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Airport taxi contract that gave exclusive rights to one company expires

Any cab can now pick people up at the Greater Sudbury Airport
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A six-year contract that gave Sudbury Cab the exclusive right to line up outside the Sudbury Airport and serve passengers as they come off their flights has expired. (File)

A six-year contract that gave Sudbury Cab the exclusive right to line up outside the Sudbury Airport and serve passengers as they come off their flights has expired.

That means any cab company in the city can now pick up passengers at the airport, Fly Sudbury spokesperson Hailey Short said.

"Right now, any other taxi can also come to the airport and pick people up as well," Short said this week. “But we are encouraging people to pre-arrange.”

Under the previous contract, any cab company could take people to the airport, but only Sudbury Cab had what's known as 'queueing rights' – the right to wait outside the terminal to pick people up as they got off the plane. Other companies could only pick them up if the passenger them called ahead of time to book a ride.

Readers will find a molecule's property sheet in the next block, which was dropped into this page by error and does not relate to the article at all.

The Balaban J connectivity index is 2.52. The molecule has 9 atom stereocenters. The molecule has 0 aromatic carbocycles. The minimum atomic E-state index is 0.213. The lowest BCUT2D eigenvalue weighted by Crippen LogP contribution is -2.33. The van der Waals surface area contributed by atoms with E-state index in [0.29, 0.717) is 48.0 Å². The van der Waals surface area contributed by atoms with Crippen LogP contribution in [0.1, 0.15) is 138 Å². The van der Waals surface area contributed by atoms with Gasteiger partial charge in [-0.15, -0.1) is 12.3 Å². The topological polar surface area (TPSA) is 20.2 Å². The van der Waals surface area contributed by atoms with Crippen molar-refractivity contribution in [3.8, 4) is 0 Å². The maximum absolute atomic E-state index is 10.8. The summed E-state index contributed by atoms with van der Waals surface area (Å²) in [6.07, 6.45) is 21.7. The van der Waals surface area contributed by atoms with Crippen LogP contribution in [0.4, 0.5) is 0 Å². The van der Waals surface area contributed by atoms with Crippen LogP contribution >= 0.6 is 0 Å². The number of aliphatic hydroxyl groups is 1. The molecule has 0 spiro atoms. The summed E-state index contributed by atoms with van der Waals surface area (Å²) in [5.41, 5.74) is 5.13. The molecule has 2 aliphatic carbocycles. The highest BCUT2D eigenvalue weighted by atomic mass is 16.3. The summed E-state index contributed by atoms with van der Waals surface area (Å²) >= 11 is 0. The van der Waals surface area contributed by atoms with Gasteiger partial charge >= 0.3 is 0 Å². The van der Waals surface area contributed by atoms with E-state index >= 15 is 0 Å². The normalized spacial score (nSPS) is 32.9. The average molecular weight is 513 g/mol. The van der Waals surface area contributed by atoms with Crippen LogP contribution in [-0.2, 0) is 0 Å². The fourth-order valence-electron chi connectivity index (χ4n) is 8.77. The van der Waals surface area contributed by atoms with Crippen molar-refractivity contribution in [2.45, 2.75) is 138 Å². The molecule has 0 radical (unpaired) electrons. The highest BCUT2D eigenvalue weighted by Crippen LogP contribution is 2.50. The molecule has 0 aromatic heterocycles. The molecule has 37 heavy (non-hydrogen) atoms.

An interim contract has been signed with another company to ensure there are taxis at the airport, Short said, and it will run until a new contract is awarded.

"We have worked out an agreement with another company in the interim,” Short said. “So with them it's guaranteed there will be taxis available for people who are getting off the plane right away, similar to what Sudbury Cab was offering."

In an interview last month, Jean-Mathieu Chenier, director of marketing and airport development at Fly Sudbury, said a surge in passenger traffic this year and last has made getting a cab harder under the exclusive rules in the previous contract.

There was an 18 per cent growth in passenger numbers in 2017, and about 15 per cent increase so far in 2018, prompting a review of the way cab companies do business at the airport.

"It's a good problem to have, but it also poses additional stresses to our service infrastructure," Chenier said. "That is something we're looking to address (in the next contract)."

The problem, he said, is that smaller regional airports such as Sudbury's have a harder time forecasting how many passengers on a flight will want a taxi once they land.

“Will it be two or 20 people today?” Chenier said. "That's a challenge common to airports our size ... It's not like Pearson (in Toronto) or Calgary or Vancouver -- we don't have 100 cabs lined up waiting to pick people up."

Short said the RFP for the next airport contract will be ready “within the next few months.”



Darren MacDonald

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